This is the most popular option now, and it makes up most sales of types of laminate flooring today. This is because it’s so easy to install without any specialized tools, and the glueless design reduces the overall mess. It’s also very easy to fix your mistakes. Most flooring in this category comes ready to use the double-click methods they lock in place without fear of them sliding apart later on.
Glueless Click-Lock laminate flooring is now one of the most popular types you can buy because it’s very quick and easy to install with minimal messes or mistakes. Kiddo-flooring by Page DeWolfe / CC BY-NC 2.0
Pre-glued types of laminate flooring aren’t hard to install on your own. With this option, you won’t have to apply the glue separately. All you have to do is peel the back off to show the glue layer and stick it down. Oftentimes, you’ll have to dampen the glue to activate it before you apply the flooring to your subfloor, but this is easy.
Smooth types of laminate flooring is arguably the easiest one to clean. However, it can also look less realistic if you want your floor to mimic the look of more natural materials.
Textured or embossed laminate can look much more accurate to whichever material you want it to resemble like stone or wood. It has crannies and nooks that make it harder to clean.
Thin planks of laminate flooring can give you a very chic and modern look. However, it can look less like real wood because narrow wooden plank flooring isn’t as common when it comes to real hardwood floors.
Traditional, original types of laminate flooring were made to mimic wood flooring, so a traditional style will follow the standard layout and width of a classid hardwood floor.
Laminate flooring that has a wider plank pattern to it can seem more sturdy. Also, it’s more reminiscent of the older and more traditional styles.
How To Choose The Right Laminate Flooring
With the sheer number of types of laminate flooring available, there are a few key factors that you want to consider before you settle on one to ensure that you get the best pick for your needs. They include:
- Installation – If you’re someone who likes to DIY, laminate flooring is a fantastic choice. If you want something more complex, it’s a good idea to bring in a professional to ensure you get lasting results.
- Price – Is installing your new type of laminate flooring part of a larger remodel or are you simply updating your flooring? Laminate flooring is usually very budget-friendly, and if you’re prioritizing other elements in your project, it can be a great option to help you keep your costs reasonable. However, if you plan to go all-out on the flooring, you may be willing to spend more for a high-end laminate option.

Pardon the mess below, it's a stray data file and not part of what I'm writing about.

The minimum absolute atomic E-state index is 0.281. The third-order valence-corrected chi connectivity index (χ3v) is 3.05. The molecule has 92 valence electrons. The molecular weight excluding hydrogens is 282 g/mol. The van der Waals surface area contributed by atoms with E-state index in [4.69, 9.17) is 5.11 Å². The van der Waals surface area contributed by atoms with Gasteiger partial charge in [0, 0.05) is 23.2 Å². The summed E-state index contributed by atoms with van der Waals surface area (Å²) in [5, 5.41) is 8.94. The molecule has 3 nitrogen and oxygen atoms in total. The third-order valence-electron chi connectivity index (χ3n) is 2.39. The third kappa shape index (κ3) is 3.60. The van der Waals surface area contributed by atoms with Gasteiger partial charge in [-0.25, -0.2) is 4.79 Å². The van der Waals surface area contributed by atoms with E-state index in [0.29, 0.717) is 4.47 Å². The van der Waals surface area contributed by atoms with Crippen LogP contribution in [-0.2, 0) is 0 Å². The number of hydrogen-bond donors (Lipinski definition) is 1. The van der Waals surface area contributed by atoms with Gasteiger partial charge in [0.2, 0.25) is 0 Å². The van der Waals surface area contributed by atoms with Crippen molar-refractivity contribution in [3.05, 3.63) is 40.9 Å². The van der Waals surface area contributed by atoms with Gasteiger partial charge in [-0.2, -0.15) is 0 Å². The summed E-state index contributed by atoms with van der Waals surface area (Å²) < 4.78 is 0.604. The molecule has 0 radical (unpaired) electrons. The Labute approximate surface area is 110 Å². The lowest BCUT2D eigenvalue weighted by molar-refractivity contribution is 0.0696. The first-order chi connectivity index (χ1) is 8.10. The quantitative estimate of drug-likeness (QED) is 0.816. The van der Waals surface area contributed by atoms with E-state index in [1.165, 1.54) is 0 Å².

- Resale Value – If you’re planning on putting your home on the market soon, types of laminate flooring can help raise the value of your home if you go with engineered wood over plastic.
- Wear and Tear – Are you planning on putting your laminate floor in a busy area in your home? If so, look for an option that is very durable with a scratch-resistant finish. Check the AC rating on the type of laminate flooring you pick out. It stands for Abrasion Criteria, and it’s the rating system that companies use to test the floor’s impact resistance, abrasion resistance, and durability. You Can use a lower rating in lower traffic areas.
Types of Laminate Flooring – FAQs
Laminate Flooring Going In by Frank Reid / CC BY-NC-ND 2.0 Even though laminate is a cost-effective flooring choice, it’s common to have questions about it if you’ve never worked with it before. The most popular frequently asked questions include:
1. What is the best thickness level for your laminate flooring?
You can get laminate flooring in different thickness levels, but the most common options include 6mm, 7mm, 8mm, 10mm, and 12mm. The thicker the flooring is, the more the price goes up. The thickness encompasses only the base of the board up to the top. If a pad gets attached to the board, most companies don’t include this in the thickness measurement.
The thickness will affect the durability to a degree, but the most important consideration is how it impacts the aesthetics. A thicker laminate can more easily mimic the feel and look of more expensive flooring options. The thickness levels also impact how well it absorbs sound. For a floor that looks like real wood, you should get a 10mm or 12mm thickness. However, if you want to save money and you’re not worried about it looking authentic, you can go with a 7mm or 8mm thickness rating.
2. Is laminate flooring worth it to install?
Laminate flooring, no matter the type, comes with a range of benefits. It is less expensive than more traditional floor options, you can use it as a DIY project, it’s very easy to maintain and clean, and it comes in a range of different looks. However, it usually won’t boost your home’s resale value as much as hardwood flooring will. Also, with varying AC ratings and thickness levels, some options aren’t as durable.
3. Do you need to install underlayment for laminate flooring?
It’s strongly recommended that you use underlayment for your laminate flooring. It will impact how the flooring sounds, feels, and stands up to wear and tear. Underlayment also helps eliminate problems caused by subfloor imperfections that could cause your flooring to break apart. Underlayment prevents moisture from gathering, insulates the home to reduce your energy bills, and absorbs sounds from walking on it. If your flooring has a pad attached, you may not need to have underlayment.
4. What is the average lifespan for laminate flooring?
On average, your types of laminate flooring will last between 15 and 25 years. This can fluctuate to 10 to 30 years based on how much wear and tear it sees, the environment, and the hardness rating.
We’ve outlined 14 types of laminate flooring that you can consider installing in your own home. Some will work better if high traffic areas or if you have kids and pets running around, but they all make solid investments that can help pull your room together and refresh the look at the same time.